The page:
A few months ago, I found myself in a discussion with singer-songwriter Kasey Anderson and music critic Craig Jenkins. The point was raised that many of the alternative acts in the late ’80s and early ’90s were, if not in the Americana genre, at least adjacent to it. The Counting Crows certainly fit this description, with influences that include that include the Byrds, The Band, and Van Morrison, in addition to REM. Their brand of alternative meets folk-rock created a sound that, by appealing not only to young audiences, who favored the grunge of the early ’90s, but also to fans of classic rock.
The Counting Crows certainly attracted legions of devoted fans, many of whom packed into the theater at MGM Harbor on Friday night to see them on their tour behind the new Butter Miracle Suite EP.
The evening began with Englishman Frank Turner’s hour-long opening set. Having heard him now, I’m kicking myself for not getting around to his music sooner. Turner plays acoustic, folk-oriented music with punk energy. He’s something of a successor to fellow Brit Billy Bragg (who I also love). He told the audience that his goal was to become friends with everyone and, despite the theatre’s capacity of some 2,500 souls, he largely succeeded, making his set feel intimate. A real highlight of his set was “Be More Kind,” which he wrote about how we need to respect each other, even when we disagree.
Watch a visualizer for “Be More Kind” by Frank Turner on YouTube:
With just a mandolin player him accompanying, and his own acoustic guitar, Frank managed to rock the house. He brings an incredible energy, intensity, and passion to his live performance. The Crows’s frontman, Adam Duritz, commented on how the “music geek in me” was overjoyed at getting to see Frank play every night on the tour, “because he’s so damned good.” If you haven’t checked out Frank Turner’s music yet, I really encourage you to give it a listen.
From the moment the Crows took the stage, they had the crowd on their feet. Their set covered the entire span of their nearly three-decade career, plus a few well-chosen covers that paid tribute to their influence. They began with, “Round Here,” from their first album. August and Everything After, which went platinum and garnered Grammy nominations, remains a prominent part of their live set, which included performances of their smash hit “Mr. Jones,” the Sprinsteen-esque “Omaha,” and “Rain King,” which was inspired by Saul Bellow’s novel Henderson the Rain King.
Recovering the Satellites, the band’s second album, continued their run of commercial and critical success. Duritz considered it the best of their work for some time, and it, too, continues to be a source of material for their live shows. The set included “Daylight Fading,” and a medley of “Goodnight Elisabeth” with a cover of the Velvet Underground’s “Pale Blue Eyes.” At the end of the main set, an upright piano was brought onstage for Duritz to play on “A Long December.”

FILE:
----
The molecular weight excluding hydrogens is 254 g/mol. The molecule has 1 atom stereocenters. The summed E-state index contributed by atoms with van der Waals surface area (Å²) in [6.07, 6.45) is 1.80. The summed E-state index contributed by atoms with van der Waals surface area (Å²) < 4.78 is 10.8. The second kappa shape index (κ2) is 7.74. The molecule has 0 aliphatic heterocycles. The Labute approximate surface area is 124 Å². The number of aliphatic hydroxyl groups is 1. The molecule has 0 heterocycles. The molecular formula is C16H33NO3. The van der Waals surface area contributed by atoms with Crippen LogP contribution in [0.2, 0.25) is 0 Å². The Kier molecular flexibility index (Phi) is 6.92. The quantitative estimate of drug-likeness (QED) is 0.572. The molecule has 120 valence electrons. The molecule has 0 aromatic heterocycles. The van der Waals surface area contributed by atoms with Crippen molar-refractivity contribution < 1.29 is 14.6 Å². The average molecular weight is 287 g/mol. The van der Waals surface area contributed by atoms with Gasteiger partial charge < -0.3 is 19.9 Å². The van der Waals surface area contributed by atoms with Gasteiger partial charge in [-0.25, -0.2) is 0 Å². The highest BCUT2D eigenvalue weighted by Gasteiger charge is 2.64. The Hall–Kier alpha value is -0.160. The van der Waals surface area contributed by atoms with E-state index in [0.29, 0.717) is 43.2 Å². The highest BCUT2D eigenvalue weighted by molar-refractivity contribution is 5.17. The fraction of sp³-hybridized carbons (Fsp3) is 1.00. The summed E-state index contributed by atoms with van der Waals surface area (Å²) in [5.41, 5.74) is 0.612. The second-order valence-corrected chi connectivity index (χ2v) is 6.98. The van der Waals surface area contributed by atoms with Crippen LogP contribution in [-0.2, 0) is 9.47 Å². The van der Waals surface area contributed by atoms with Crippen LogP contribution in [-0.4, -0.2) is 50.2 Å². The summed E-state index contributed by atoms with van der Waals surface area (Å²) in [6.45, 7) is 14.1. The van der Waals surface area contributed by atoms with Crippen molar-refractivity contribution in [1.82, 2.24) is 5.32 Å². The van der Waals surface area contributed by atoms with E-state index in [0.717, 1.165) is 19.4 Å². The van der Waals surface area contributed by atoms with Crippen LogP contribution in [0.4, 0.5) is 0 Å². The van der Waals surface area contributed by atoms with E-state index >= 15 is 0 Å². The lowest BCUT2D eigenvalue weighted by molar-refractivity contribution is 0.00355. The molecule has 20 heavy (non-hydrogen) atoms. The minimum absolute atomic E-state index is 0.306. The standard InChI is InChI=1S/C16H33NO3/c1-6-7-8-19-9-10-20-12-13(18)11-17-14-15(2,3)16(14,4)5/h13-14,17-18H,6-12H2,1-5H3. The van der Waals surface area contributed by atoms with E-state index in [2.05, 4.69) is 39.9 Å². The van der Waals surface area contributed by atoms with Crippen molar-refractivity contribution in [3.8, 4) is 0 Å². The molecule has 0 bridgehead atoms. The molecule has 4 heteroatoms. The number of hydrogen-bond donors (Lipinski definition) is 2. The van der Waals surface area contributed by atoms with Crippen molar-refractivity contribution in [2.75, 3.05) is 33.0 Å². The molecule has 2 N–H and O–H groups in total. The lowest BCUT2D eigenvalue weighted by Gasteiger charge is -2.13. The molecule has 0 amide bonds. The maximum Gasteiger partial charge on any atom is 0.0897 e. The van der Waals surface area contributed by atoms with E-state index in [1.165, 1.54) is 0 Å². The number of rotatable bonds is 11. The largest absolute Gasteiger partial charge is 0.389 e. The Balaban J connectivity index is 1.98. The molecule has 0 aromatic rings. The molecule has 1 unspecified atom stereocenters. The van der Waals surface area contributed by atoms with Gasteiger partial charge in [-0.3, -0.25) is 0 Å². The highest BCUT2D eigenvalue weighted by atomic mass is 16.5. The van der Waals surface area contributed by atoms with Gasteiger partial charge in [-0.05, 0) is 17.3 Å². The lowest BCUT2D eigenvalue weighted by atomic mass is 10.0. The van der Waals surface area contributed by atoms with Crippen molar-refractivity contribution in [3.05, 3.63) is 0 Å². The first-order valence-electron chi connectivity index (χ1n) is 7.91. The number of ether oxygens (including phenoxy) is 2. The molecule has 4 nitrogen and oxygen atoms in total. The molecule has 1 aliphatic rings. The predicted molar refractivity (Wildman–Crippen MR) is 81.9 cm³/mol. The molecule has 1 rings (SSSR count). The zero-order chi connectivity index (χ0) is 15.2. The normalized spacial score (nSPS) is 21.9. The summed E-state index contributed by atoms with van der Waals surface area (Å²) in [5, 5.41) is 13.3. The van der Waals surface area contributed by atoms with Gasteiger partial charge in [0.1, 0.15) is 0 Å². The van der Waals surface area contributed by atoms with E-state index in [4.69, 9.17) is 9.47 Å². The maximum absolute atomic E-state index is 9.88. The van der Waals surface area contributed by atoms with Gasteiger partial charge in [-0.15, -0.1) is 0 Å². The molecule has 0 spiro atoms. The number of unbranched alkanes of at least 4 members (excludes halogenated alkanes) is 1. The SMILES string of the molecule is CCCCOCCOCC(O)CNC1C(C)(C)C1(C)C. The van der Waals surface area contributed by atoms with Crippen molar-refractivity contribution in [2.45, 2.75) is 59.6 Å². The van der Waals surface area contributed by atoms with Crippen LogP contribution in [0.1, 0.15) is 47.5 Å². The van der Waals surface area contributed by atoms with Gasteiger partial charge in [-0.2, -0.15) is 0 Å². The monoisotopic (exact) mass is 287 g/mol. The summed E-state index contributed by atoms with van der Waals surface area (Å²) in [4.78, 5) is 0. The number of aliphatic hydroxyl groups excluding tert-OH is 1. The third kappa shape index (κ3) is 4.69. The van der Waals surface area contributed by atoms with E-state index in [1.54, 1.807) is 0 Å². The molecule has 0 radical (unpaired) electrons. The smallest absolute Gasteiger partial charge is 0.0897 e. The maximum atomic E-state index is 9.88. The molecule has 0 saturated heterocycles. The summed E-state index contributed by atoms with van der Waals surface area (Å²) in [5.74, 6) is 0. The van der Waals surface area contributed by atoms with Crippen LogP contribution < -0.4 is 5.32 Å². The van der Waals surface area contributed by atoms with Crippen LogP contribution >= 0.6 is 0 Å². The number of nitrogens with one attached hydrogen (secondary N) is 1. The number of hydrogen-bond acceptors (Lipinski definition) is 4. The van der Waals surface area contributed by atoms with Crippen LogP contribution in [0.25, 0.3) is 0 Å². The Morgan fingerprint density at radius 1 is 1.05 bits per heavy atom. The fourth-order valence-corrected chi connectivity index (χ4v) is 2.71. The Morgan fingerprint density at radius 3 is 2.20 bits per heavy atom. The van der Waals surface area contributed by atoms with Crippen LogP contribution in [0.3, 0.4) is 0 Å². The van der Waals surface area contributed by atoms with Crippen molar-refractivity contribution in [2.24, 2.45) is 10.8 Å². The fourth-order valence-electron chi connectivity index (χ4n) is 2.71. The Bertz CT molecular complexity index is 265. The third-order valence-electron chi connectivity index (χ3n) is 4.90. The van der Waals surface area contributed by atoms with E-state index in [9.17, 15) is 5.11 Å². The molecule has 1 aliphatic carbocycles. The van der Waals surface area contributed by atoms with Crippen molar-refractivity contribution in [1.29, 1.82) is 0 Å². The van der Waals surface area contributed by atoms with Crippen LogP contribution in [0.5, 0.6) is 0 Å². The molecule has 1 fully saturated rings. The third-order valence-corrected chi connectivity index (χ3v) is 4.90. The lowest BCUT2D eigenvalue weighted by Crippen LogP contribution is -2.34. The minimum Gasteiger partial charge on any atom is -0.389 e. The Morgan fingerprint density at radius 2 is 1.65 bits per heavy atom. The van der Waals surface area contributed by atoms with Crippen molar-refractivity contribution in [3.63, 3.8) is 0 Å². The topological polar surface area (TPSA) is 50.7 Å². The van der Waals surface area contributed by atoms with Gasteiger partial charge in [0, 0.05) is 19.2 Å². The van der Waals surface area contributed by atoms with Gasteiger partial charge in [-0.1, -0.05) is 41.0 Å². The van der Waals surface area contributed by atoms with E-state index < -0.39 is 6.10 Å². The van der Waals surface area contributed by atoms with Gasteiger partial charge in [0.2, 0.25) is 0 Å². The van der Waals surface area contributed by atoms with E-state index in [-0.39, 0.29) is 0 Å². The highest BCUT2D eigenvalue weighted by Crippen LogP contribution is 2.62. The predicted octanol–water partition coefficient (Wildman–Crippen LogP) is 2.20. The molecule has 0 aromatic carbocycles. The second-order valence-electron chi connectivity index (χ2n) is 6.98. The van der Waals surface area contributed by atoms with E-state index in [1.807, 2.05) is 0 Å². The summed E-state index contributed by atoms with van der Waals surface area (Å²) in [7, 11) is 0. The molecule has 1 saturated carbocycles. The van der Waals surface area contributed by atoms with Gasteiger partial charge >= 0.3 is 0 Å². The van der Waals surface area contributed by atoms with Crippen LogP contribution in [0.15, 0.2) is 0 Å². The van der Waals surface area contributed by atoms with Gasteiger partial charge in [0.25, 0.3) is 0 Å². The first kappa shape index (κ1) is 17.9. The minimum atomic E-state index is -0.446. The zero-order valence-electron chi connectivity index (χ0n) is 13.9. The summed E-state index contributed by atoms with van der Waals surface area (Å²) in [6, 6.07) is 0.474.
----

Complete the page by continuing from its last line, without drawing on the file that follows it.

Watch the official music video for “A Long December” by Counting Crows on YouTube:
As the ’90s came to a close, the Crows continued their run of strong albums with Hard Candy. The set included “St. Robinson in His Cadillac Dream” as well as “Colorblind,” after which Adam addressed the crowd. The last few years, he said, had been “the longest I’ve gone without playing gigs since I was a teenager.” Following the layoff, he said, he “couldn’t remember how to do ‘Round Here.'” As the band’s performance proved, though, he definitely figured it out. Duritz expressed his appreciation for the Crows’ fans: “A band has a shelf-life of about a year and a half, maybe two years, before everyone stops giving a shit. We’re coming up on 30 years.” He was especially grateful, he said, because he and the rest of the band do not have “a lot of other employment options.” He also took the opportunity to acknowledge that it was the birthday of Sam from their crew.
Though the material is equally solid, the Crows drew less on their releases from the 2000s. From 2002’s Hard Candy, they played “Butterfly Reverse,” which Duritz co-wrote with Ryan Adams, and they closed their encore with “Holiday in Spain.” The only song from 2008’s concept album, Saturday Nights & Sunday Mornings, “Washington Square,” was followed by a pair of covers: Teenage Fanclub’s “Start Again” and Jackson Frank’s ’60s folk classic “Blues Run the Game,” on which Adam was accompanied by just David Immergluck’s mandolin.
In the back half of the set, the Crows covered the four songs on their latest release, the EP Butter Miracle, Suite One: “The Tall Grass,” “Elevator Boots,” “Angel of 14th Street,” and “Bobby and the Rat-Kings.” A cheering crowd brought them back for a spirted encore, which included “Palisades Park,” from 2014’s Somewhere Under Wonderland. For “Hanginaround,” they were joined onstage by Frank Turner.
Stream Butter Miracle Suite One by Counting Crows on Spotify:
The Crows know how to please their fans, and they delivered the goods Friday night. Their excellent performance was only enhanced by Frank Turner’s, making for a fantastic evening.
Here are some photos of Frank Turner performing at MGM National Harbor on Oct. 1, 2021. All photos copyright and courtesy of Kyle Gustafson.
Here are some pictures of the Counting Crows performing at MGM National Harbor on Oct. 1, 2021. All photos copyright and courtesy of Kyle Gustafson.